To the editor: Sen. Dianne Feinstein (D-Calif.) appropriately speaks out for more humane handling of the massive, tragic problem of Central American children escaping terrible homeland conditions to come here illegally. ("Sen. Dianne Feinstein: Here's how to deal with the desperate children at the border," Op-Ed, June 23)

But when she speaks of the root causes of the children fleeing their countries, she has left out the most prominent and critical one: deadly narco-gangs warring over trafficking recreational drugs to the United States.

That is the drug "elephant in our country" that needs to be addressed, and I am on the side of the illegal drug debate that says legalize, control and tax the substances. Only in that way will gang-related terror and death be reduced south of the border.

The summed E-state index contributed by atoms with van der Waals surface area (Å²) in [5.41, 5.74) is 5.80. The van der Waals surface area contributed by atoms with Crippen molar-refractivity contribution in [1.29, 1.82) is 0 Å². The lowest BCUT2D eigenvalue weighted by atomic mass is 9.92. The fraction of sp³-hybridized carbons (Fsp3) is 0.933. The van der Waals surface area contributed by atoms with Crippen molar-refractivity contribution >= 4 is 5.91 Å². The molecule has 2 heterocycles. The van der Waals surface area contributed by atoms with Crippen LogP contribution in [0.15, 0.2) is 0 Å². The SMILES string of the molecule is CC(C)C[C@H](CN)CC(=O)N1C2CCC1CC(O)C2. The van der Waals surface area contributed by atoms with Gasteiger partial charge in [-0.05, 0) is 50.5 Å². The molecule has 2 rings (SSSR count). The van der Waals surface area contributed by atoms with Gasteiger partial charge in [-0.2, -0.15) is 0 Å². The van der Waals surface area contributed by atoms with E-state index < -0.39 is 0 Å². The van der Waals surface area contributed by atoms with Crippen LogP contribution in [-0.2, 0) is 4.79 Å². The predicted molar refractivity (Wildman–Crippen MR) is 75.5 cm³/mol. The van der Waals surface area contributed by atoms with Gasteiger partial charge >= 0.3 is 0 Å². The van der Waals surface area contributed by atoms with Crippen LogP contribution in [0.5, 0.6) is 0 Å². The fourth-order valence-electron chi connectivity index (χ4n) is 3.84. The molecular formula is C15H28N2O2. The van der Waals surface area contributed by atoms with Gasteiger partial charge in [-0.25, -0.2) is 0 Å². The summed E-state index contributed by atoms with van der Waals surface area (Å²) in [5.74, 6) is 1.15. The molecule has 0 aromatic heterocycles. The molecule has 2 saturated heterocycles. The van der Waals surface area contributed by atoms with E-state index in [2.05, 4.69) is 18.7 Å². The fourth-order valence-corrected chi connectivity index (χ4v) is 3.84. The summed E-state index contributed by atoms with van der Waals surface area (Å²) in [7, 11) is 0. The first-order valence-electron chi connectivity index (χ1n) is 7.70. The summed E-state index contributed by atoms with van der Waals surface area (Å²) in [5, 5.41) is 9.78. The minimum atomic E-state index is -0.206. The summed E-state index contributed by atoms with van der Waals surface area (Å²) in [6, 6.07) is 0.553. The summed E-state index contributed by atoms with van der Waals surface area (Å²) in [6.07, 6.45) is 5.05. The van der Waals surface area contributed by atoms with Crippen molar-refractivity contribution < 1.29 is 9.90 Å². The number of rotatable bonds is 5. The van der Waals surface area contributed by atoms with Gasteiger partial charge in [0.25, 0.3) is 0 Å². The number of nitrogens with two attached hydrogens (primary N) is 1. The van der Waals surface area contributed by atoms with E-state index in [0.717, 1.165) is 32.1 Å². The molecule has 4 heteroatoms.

All our other, extremely costly drug interdiction programs have been dismal failures. And for those who fear the self-destruction of those who overuse drugs, I say, users have choices (as we do with booze); let's help them work on those.

Jim Gould, Burbank

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To the editor: Feinstein is evidently unaware of the hypocrisy and hubris of her words.

U.S. policy has engendered the disarray that has plagued Guatemala, El Salvador and Honduras for decades. A prime example: the overthrow in 1954 of the popularly elected Jacobo Árbenz government in Guatemala by the CIA at the request of United Fruit Co.

To now request an American policy of humane treatment for "vulnerable children," which has been absent for decades, borders on the ludicrous. Feinstein is decades late and multiple billions short.

F. Daniel Gray, Los Angeles